She initially took most of the terms straight from the original sources, but sometimes found differing or conflicting information or terms were out of date. A lot of the guides she referenced were written in the 1990s and some haven’t been updated, so she did more research. “Sometimes I take guidance from multiple sources or I use information from one source and then update it, putting the new information in brackets,” she says. Now that the Diversity Styleguide site has been up for four years, some of the original terms seem dated and she’s going back and updating some terms.

    Here’s how Kanigel answers the most common questions she receives from media organizations and other clients about diversity and inclusion.

    3 tips for approaching diversity and inclusion language

    1. Don’t make blanket statements about race and ethnicity

    People ask a lot about which terms for race and ethnicity are preferable — African American or Black? Native American, Indigenous, or American Indian? Latino/Latina, Hispanic, or Latinx?

    “The truth is there’s no one right answer,” Kanigel says. “Some individuals identify with multiple terms and others have strong feelings for or against a particular term. You can’t make a blanket statement.”

    People have different feelings about these terms based on where they grew up, what terms were used in their families, etc. And these terms are still evolving. For example, a lot more people seem to be embracing “Black” over “African American” now in the wake of the resurgence of the Black Lives Matter Movement.

    A few years ago, Kanigel received a number of questions about pronouns, especially which ones to use for transgender and non-binary people. She doesn’t get those questions so much now as people have become more familiar and comfortable with the idea that gender is a spectrum and that some people don’t identify with the gender they were assigned at birth.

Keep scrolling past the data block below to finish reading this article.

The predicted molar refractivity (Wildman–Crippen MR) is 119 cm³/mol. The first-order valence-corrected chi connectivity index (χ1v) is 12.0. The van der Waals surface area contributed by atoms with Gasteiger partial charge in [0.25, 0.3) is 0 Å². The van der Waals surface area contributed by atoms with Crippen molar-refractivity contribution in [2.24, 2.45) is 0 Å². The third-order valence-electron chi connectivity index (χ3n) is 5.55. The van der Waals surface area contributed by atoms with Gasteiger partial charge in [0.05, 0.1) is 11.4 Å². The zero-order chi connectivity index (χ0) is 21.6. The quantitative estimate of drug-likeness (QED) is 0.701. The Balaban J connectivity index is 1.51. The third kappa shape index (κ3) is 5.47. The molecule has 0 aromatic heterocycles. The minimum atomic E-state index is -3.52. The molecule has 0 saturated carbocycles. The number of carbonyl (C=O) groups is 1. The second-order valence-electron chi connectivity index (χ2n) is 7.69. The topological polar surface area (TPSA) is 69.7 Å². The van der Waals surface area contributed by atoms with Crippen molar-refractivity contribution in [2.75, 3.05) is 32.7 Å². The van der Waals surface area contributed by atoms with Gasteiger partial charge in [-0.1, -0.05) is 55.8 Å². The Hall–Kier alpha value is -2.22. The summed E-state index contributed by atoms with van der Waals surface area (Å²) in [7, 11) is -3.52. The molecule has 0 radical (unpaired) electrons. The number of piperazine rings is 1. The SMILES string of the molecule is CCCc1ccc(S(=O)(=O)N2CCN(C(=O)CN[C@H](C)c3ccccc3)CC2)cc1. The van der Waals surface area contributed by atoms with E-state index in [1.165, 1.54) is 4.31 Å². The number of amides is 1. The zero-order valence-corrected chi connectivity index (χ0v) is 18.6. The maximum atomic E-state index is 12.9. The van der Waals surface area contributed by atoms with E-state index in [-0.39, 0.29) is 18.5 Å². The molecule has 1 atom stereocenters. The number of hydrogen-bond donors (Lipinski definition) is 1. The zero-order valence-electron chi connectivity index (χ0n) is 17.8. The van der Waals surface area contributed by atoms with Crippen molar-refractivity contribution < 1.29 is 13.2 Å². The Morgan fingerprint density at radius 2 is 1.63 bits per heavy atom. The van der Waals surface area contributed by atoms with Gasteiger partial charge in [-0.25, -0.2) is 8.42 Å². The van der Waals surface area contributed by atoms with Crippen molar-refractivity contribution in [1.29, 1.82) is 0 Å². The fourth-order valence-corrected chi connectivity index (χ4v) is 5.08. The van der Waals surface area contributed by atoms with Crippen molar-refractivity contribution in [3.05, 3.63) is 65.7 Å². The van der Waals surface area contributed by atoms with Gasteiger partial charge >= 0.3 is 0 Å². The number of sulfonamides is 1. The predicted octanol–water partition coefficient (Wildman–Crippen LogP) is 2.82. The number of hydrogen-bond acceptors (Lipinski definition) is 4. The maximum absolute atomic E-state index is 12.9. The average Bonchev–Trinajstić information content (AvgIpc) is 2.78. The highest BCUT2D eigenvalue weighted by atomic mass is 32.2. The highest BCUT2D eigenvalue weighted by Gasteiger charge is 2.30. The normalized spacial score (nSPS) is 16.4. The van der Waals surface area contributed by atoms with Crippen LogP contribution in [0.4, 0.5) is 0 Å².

2. Ask, don’t assume how groups of people want to be referred to

    If you’re unsure of what terms to use, ask your sources. When you can’t ask sources, seek out guidance from community leaders and respected organizations.

    Now a lot of journalists routinely ask all sources which pronouns they use. “It can be difficult to ask about gender and racial identity, but the more you do it, the more comfortable you’ll get asking questions,” Kanigel says.

    3. Prepare for the constant evolution of language

    If anything’s certain, it’s that language around diversity is going to change. “Terms that we don’t think twice about saying now will go out of favor and new terms will come into the lexicon,” Kanigel says. “The English language has been under construction for about 1,400 years and it will continue to evolve.”

    Kanigel believes there’s a need to improve terms related to incarceration and detention. “Someone just suggested I add terms like incarcerated, prisoner, inmate, offender and felon to The Diversity Styleguide, noting that some of these terms dehumanize people,” she says. “I’m starting to research these words and I’m looking for better alternatives.”